“All in all, it is disappointing seeing as I had been preparing for Worlds since late December,” he added. “The flipside is we will have an entire season to get healthy, improve technique, and cut more cabers.”

Another large Highland games festival usually held each summer in Ontario is the Fergus Scottish Festival, which would have celebrated its 75th anniversary this year. Scheduled for August 7-9, its cancellation was also announced this month.

As a result of the cancellation of various games, the Canadian Scottish Athletic Federation also nixed the Canadian Amateur Championships, which were slated to be part of the Campbell River Salmonfest Logger Sports Competitions and Highland Gathering, and the Canadian Open Championships, scheduled for the Montreal games.

As Baines puts it, “Right now we are crossing fingers that we can throw in September, in Calgary or Quebec City,” where Highland Games competitions are still on the schedule.

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Is the cancellation of the 2019-20 AHL season inevitable?

On April 27, TSN reported a story from the Associated Press indicating that the cancellation of the remainder of the 2019-20 American Hockey League season is likely.

Play was stopped On March 12, when the professional hockey association that serves as a feeder system to the NHL announced, “With the health and safety of our players, officials, staff, and fans of primary importance, the American Hockey League has announced the suspension of play until further notice, effective immediately, due to concerns over the COVID-19 pandemic. The AHL will continue to monitor developments and will provide updates on the 2019-20 season at the appropriate time.”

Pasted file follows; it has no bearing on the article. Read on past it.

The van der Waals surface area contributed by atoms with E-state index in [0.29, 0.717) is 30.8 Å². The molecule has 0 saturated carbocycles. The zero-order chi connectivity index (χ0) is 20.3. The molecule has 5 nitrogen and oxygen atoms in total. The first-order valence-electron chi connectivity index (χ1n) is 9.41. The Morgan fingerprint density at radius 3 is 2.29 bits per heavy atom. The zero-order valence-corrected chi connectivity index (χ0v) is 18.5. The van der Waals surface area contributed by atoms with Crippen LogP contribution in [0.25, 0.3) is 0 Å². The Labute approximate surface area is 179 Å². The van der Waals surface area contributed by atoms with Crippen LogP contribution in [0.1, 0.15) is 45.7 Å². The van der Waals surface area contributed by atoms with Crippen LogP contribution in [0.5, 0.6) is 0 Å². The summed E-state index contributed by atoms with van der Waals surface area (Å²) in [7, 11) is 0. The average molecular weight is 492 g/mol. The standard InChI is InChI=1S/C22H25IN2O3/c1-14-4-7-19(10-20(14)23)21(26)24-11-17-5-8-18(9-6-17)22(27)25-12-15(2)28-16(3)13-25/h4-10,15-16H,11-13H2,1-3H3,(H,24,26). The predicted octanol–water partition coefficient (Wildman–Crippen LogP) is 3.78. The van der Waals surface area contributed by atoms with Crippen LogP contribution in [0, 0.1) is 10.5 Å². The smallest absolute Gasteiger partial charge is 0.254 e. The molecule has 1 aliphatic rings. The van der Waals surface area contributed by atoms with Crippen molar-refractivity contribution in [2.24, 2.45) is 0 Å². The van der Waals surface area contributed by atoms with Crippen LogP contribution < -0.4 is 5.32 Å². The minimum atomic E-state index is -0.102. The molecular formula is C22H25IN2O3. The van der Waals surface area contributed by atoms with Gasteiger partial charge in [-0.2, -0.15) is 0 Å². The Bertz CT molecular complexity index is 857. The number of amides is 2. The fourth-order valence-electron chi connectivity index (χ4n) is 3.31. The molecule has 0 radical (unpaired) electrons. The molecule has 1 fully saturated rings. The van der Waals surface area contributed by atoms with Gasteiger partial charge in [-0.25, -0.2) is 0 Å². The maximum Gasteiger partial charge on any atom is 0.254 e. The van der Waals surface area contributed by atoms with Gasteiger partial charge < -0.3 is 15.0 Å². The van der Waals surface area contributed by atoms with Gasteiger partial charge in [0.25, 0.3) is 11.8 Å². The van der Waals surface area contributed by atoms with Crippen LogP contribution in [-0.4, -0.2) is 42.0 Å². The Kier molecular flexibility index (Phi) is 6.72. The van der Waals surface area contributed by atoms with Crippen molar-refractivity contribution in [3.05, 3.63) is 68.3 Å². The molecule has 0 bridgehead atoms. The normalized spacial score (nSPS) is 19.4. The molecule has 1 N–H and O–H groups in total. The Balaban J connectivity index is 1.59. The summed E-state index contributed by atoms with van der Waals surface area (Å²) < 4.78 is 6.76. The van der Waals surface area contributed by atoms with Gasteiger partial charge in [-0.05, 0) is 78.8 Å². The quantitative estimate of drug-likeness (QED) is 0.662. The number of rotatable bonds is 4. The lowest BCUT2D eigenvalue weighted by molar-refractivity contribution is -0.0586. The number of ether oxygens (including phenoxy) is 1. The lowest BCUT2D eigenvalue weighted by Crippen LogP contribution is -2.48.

Initially, players were sent to their home team cities, if they weren’t already there. This included Green Valley’s Remi Elie, who plays for the Rochester Americans, farm club of the NHL Buffalo Sabres.

By March 16, the league’s advice to teams had changed, as players were encouraged to leave their teams, returning to their hometown. Clubs were asked to “facilitate the return of AHL players to their primary residences.”

The expectation at the time was that play would resume at some point, but no sooner than May.

At the stoppage, the Americans sat in second place of the North Division, 75 points on 62 games, with 14 regular-season games remaining.

The 25-year-old Elie recorded 13 points and 10 penalty minutes in 34 matches this season with the Rochester team.

According to the recent news story, it’s “quite likely the American Hockey League will cancel the remainder of its season because of the new coronavirus pandemic, though officially the AHL has stated no announcement is imminent. It is understood that the league has already moved on to planning for the 2020-21 campaign.

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Following the March stoppage of sports across North America, one league after the other announced cancellations of remaining action. At this point, the only leagues currently on pause are the AHL and NHL.

One summer league, the province’s junior ‘C’ lacrosse loop, has already pulled the plug on its 2020 campaign without having played a game.